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Intuition in Contemporary Philosophy

In this short essay, I want to draw out the nature and downfalls of a salient principle of analytic philosophy: the primacy of rational intuition.

Philosophers think of rational intuition as the capacity in human persons to believe (and know) certain propositions immediately, that is, without basing their belief on other evidential beliefs or logical inferences. Propositions like what is known must be believed, it is necessary that 2+2=4, and murder is wrong are intuitive because we find ourselves convinced of their truth simply by reflecting on them; we believe them because they seem to us to be true.

In his important book, Naming and Necessity, Saul Kripke argued that for something to be intuitive is “very heavy evidence.” He went on to say, “I really don’t know, in a way, what more conclusive evidence one can have about anything, ultimately speaking.” For Kripke, then, there is a definitive priority given to our intuitive seemings.

Analytic philosophy has shared Kripke’s belief in the primacy of rational intuition for much of the twentieth century, and it has definitively characterized how analytic philosophers have argued for their theories of knowledge, reality, and morals. For example, in analytic epistemology philosophers design test cases to invoke intuitions in their peers that either support or undermine various analyses of knowledge. The most famous use of test cases was by Edmund Gettier in his three page article, “Is Justified True Belief Knowledge?

Arguably, the most widely accepted understanding of knowledge in the modern period was the justified-true-belief model. Knowledge was thought to be justified belief in a true proposition. Gettier, however, presented two test cases where a person has justified true belief, but does not seem to have knowledge. Gettier’s small paper was thought to be so powerful because of the way it showed that our intuitions contradict a prominent theory of knowledge.

The problem for philosophers since has been to develop an analysis of knowledge that does not fall prey to critiques similar to Gettier’s. So far, a multitude of philosophers have presented accounts of knowledge only to be met by a plethora of published test cases that undermine their analyses. As a result, many philosophers are now skeptical about whether it is possible to analyze knowledge.

The apparent inability of philosophers to account for the nature of knowledge has also led to skepticism about whether our intuitions are reliable indicators of the truth. This skepticism with regard to our intuitions has been additionally supported by surveys that suggest our intuitions are in some sense culturally affected.

Last month I was able to attend the American Philosophical Association’s central meeting in Saint Louis, Missouri. Although it was a common theme running through many of the lectures, the question of the reliability of our intuitions was at the forefront of the secession on philosophical methodology. Studies were presented of how people from different cultures and of different genders answered philosophical questions. These studies were intended to help determine whether intuitions are universally shared or relative to particular groups of people.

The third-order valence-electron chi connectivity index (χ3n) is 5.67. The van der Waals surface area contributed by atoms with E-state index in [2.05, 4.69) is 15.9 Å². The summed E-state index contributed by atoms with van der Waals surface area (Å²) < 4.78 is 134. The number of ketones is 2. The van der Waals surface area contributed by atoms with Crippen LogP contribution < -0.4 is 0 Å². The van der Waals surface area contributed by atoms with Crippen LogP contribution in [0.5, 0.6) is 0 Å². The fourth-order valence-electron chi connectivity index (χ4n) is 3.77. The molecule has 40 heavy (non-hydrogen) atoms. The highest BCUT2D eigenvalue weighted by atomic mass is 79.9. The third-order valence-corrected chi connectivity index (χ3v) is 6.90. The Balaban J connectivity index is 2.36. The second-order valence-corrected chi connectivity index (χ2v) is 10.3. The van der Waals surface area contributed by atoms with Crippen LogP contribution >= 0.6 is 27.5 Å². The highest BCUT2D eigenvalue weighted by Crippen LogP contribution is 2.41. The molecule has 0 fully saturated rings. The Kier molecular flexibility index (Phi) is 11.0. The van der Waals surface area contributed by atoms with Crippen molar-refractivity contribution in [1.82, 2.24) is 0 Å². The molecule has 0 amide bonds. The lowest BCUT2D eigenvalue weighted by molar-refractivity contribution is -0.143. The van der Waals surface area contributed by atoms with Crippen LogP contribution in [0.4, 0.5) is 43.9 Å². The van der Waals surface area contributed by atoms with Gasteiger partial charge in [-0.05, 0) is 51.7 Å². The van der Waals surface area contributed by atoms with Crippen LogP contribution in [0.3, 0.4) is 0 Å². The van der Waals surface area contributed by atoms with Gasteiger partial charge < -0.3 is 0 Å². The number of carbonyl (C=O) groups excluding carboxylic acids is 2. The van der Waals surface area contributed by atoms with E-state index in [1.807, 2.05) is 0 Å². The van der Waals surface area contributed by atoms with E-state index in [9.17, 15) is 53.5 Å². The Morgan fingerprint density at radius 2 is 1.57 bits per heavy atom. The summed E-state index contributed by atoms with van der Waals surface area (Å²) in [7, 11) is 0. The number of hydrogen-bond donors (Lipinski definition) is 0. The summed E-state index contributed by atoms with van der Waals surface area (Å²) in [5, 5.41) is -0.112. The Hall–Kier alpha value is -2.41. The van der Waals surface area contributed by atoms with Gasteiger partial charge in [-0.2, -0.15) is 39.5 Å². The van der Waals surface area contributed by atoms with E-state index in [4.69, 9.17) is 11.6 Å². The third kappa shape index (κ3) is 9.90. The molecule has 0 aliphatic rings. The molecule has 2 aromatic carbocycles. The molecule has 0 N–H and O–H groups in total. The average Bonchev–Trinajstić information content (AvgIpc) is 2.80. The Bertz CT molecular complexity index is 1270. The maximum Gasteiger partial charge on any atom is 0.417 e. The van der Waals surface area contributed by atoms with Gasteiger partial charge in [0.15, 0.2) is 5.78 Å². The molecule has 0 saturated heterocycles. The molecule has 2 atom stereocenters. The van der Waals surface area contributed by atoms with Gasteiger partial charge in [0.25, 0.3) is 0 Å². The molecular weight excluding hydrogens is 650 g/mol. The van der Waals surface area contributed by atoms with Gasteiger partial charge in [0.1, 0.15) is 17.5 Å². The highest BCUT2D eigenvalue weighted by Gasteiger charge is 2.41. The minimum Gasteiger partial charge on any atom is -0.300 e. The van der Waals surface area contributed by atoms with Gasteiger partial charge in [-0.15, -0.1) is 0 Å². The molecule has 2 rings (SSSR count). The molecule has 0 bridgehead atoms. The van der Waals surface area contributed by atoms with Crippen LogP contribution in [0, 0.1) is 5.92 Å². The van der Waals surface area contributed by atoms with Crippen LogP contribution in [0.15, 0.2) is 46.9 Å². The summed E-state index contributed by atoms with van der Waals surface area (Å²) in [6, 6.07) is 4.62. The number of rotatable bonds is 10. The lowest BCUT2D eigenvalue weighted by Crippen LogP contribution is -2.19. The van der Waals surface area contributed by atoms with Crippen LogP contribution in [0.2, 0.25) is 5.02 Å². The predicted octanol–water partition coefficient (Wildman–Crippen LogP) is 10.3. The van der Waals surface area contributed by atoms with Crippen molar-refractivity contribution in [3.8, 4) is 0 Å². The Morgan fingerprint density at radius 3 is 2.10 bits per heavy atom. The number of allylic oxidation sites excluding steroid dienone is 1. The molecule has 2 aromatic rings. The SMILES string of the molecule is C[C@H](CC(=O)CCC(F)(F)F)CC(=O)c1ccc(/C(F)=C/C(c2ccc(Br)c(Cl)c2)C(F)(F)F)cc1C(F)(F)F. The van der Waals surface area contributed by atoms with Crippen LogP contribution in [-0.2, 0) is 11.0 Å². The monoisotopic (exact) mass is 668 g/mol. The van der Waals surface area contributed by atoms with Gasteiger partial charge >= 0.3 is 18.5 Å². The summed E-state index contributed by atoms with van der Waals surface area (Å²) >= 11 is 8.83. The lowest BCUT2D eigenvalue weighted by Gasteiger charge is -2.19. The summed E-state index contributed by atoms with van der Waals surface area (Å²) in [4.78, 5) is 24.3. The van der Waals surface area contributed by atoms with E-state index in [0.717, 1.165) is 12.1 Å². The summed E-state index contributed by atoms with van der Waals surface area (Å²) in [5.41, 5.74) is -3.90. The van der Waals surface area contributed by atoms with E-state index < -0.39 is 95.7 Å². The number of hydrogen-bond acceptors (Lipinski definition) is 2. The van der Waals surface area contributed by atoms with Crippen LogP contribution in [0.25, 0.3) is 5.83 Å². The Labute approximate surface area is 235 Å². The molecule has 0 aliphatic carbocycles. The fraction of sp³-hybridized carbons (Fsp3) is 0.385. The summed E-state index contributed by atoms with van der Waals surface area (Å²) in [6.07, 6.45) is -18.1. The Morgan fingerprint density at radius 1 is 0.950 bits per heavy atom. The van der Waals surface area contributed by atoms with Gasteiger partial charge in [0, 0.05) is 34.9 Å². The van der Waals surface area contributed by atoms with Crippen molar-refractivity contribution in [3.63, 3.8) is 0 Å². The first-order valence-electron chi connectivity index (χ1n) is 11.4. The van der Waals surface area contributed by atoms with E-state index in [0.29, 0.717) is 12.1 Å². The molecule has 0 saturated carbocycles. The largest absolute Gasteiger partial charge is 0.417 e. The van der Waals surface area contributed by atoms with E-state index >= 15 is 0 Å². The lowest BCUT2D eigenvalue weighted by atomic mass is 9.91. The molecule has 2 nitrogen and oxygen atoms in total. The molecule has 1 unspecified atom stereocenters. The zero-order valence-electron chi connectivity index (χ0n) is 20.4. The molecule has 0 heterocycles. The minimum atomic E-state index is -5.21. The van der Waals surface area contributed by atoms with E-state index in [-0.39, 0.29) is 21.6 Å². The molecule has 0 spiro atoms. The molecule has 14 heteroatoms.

Maybe the only time everyone in the room came into agreement was when a participant paraphrased the following quote from philosopher, Peter van Inwagen: “There is no established body of metaphysical results. . . . In metaphysics . . . you are perfectly free to disagree with anything the acknowledged experts say.” It was clear from the discussion that those in the room thought that van Inwagen’s statement held true not only for metaphysics, but for philosophy as a whole.

If we are perfectly free to disagree with anything the acknowledged philosophical experts say, then perhaps it would be best to disagree with the priority they have placed on rational intuition. Any ultimate source of evidence that allows for such widespread confusion and disagreement is clearly not doing its job.

What if philosophers used Scripture as their ultimate source of evidence, and rational intuition as a subordinate source? Philosophers could then rely on the perfect Word of God to build an epistemological, metaphysical, and moral framework—like the theological framework set forth in the Westminster Confession of Faith—from which they could then address the ancient problems of philosophy. I think this is the most productive way forward for contemporary philosophy, primarily because it is the only way we can avoid being taken “captive by philosophy and empty deceit, according to human tradition, according to the elemental spirits of the world, and not according to Christ” (Col. 2:8).

I am not suggesting that Scripture is the only source of evidence that God has given to man. Rational intuition is clearly essential to everyday life and to philosophy as a discipline. What I am suggesting is that Scripture provides us with the most conclusive evidence possible, ultimately speaking, because “it is the Word of God” (WCF 1.4).

Sources — The quote in paragraph three is from Saul Kripke, Naming and Necessity (Malden, MA: Blackwell, 1972; reprint, 2013), 42. The quote in paragraph nine is from Peter van Inwagen, Metaphysics [Boulder: Westview Press, 1993], 13–14. Edmund Gettier’s article was originally published in Analysis 23 (1963): 121–123. I also consulted Alvin I. Goldman, “Philosophical Intuitions: Their Target, Their Source, and Their Epistemic Status,” Grazer Philosophische Studien 74 (2007): 1–26; Robert Audi, Epistemology (New York: Routledge, 2011); and William G. Lycan, “Epistemology and the Role of Intuitions,” in The Routledge Companion to Epistemology (ed. Sven Bernecker and Duncan Pritchard; New York: Routledge, 2014), 813–822.


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